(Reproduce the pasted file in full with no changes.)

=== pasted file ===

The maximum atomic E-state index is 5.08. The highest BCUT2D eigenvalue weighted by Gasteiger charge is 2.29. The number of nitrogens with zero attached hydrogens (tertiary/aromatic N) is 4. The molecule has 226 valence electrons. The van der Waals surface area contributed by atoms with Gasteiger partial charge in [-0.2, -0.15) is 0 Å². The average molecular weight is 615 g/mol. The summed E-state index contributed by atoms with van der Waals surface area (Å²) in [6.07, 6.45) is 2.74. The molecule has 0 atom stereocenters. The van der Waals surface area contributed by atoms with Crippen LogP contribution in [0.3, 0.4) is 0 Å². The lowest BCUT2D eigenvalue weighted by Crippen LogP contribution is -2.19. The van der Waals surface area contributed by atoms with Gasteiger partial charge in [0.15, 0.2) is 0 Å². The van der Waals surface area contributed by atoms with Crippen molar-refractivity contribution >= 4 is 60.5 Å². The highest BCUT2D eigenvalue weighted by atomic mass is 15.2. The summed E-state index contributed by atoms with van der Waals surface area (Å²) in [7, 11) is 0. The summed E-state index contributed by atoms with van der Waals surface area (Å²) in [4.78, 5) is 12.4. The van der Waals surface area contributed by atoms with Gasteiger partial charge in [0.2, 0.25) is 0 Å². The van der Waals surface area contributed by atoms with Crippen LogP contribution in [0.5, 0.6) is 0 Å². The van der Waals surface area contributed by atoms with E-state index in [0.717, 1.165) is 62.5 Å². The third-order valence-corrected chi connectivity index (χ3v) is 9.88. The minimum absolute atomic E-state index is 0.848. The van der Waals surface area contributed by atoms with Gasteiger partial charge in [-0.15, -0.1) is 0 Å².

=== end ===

The maximum atomic E-state index is 5.08. The highest BCUT2D eigenvalue weighted by Gasteiger charge is 2.29. The number of nitrogens with zero attached hydrogens (tertiary/aromatic N) is 4. The molecule has 226 valence electrons. The van der Waals surface area contributed by atoms with Gasteiger partial charge in [-0.2, -0.15) is 0 Å². The average molecular weight is 615 g/mol. The summed E-state index contributed by atoms with van der Waals surface area (Å²) in [6.07, 6.45) is 2.74. The molecule has 0 atom stereocenters. The van der Waals surface area contributed by atoms with Crippen LogP contribution in [0.3, 0.4) is 0 Å². The lowest BCUT2D eigenvalue weighted by Crippen LogP contribution is -2.19. The van der Waals surface area contributed by atoms with Gasteiger partial charge in [0.15, 0.2) is 0 Å². The van der Waals surface area contributed by atoms with Crippen molar-refractivity contribution >= 4 is 60.5 Å². The highest BCUT2D eigenvalue weighted by atomic mass is 15.2. The summed E-state index contributed by atoms with van der Waals surface area (Å²) in [7, 11) is 0. The summed E-state index contributed by atoms with van der Waals surface area (Å²) in [4.78, 5) is 12.4. The van der Waals surface area contributed by atoms with Gasteiger partial charge in [0.2, 0.25) is 0 Å². The van der Waals surface area contributed by atoms with Crippen LogP contribution in [0.5, 0.6) is 0 Å². The van der Waals surface area contributed by atoms with E-state index in [0.717, 1.165) is 62.5 Å². The third-order valence-corrected chi connectivity index (χ3v) is 9.88. The minimum absolute atomic E-state index is 0.848. The van der Waals surface area contributed by atoms with Gasteiger partial charge in [-0.15, -0.1) is 0 Å².